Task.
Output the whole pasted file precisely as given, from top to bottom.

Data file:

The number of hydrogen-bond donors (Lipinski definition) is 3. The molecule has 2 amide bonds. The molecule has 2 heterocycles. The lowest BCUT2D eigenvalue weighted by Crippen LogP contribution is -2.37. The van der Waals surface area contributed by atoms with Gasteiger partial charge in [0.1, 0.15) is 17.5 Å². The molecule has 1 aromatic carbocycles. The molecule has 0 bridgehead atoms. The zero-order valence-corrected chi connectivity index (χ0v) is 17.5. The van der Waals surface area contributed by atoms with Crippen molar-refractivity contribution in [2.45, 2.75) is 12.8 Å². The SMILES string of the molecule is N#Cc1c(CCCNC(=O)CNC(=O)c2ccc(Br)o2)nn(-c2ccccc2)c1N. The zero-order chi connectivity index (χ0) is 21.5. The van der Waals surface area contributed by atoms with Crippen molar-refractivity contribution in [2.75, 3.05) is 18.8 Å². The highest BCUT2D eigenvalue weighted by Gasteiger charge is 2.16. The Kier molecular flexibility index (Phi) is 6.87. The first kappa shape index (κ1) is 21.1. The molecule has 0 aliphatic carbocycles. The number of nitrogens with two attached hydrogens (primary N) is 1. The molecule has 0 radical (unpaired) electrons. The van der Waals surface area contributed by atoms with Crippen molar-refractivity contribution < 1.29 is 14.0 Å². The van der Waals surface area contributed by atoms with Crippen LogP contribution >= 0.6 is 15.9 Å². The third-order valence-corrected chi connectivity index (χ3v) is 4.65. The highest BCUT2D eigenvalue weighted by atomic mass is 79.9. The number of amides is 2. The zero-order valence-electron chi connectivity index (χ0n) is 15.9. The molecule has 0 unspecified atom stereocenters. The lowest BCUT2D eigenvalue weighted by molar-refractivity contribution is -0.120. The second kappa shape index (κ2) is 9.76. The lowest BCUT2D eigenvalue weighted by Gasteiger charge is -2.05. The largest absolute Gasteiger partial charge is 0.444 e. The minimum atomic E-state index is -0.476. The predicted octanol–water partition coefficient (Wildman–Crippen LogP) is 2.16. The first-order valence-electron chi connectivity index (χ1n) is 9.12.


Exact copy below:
The number of hydrogen-bond donors (Lipinski definition) is 3. The molecule has 2 amide bonds. The molecule has 2 heterocycles. The lowest BCUT2D eigenvalue weighted by Crippen LogP contribution is -2.37. The van der Waals surface area contributed by atoms with Gasteiger partial charge in [0.1, 0.15) is 17.5 Å². The molecule has 1 aromatic carbocycles. The molecule has 0 bridgehead atoms. The zero-order valence-corrected chi connectivity index (χ0v) is 17.5. The van der Waals surface area contributed by atoms with Crippen molar-refractivity contribution in [2.45, 2.75) is 12.8 Å². The SMILES string of the molecule is N#Cc1c(CCCNC(=O)CNC(=O)c2ccc(Br)o2)nn(-c2ccccc2)c1N. The zero-order chi connectivity index (χ0) is 21.5. The van der Waals surface area contributed by atoms with Crippen molar-refractivity contribution in [2.75, 3.05) is 18.8 Å². The highest BCUT2D eigenvalue weighted by Gasteiger charge is 2.16. The Kier molecular flexibility index (Phi) is 6.87. The first kappa shape index (κ1) is 21.1. The molecule has 0 aliphatic carbocycles. The number of nitrogens with two attached hydrogens (primary N) is 1. The molecule has 0 radical (unpaired) electrons. The van der Waals surface area contributed by atoms with Crippen molar-refractivity contribution < 1.29 is 14.0 Å². The van der Waals surface area contributed by atoms with Crippen LogP contribution >= 0.6 is 15.9 Å². The third-order valence-corrected chi connectivity index (χ3v) is 4.65. The highest BCUT2D eigenvalue weighted by atomic mass is 79.9. The number of amides is 2. The zero-order valence-electron chi connectivity index (χ0n) is 15.9. The molecule has 0 unspecified atom stereocenters. The lowest BCUT2D eigenvalue weighted by molar-refractivity contribution is -0.120. The second kappa shape index (κ2) is 9.76. The lowest BCUT2D eigenvalue weighted by Gasteiger charge is -2.05. The largest absolute Gasteiger partial charge is 0.444 e. The minimum atomic E-state index is -0.476. The predicted octanol–water partition coefficient (Wildman–Crippen LogP) is 2.16. The first-order valence-electron chi connectivity index (χ1n) is 9.12.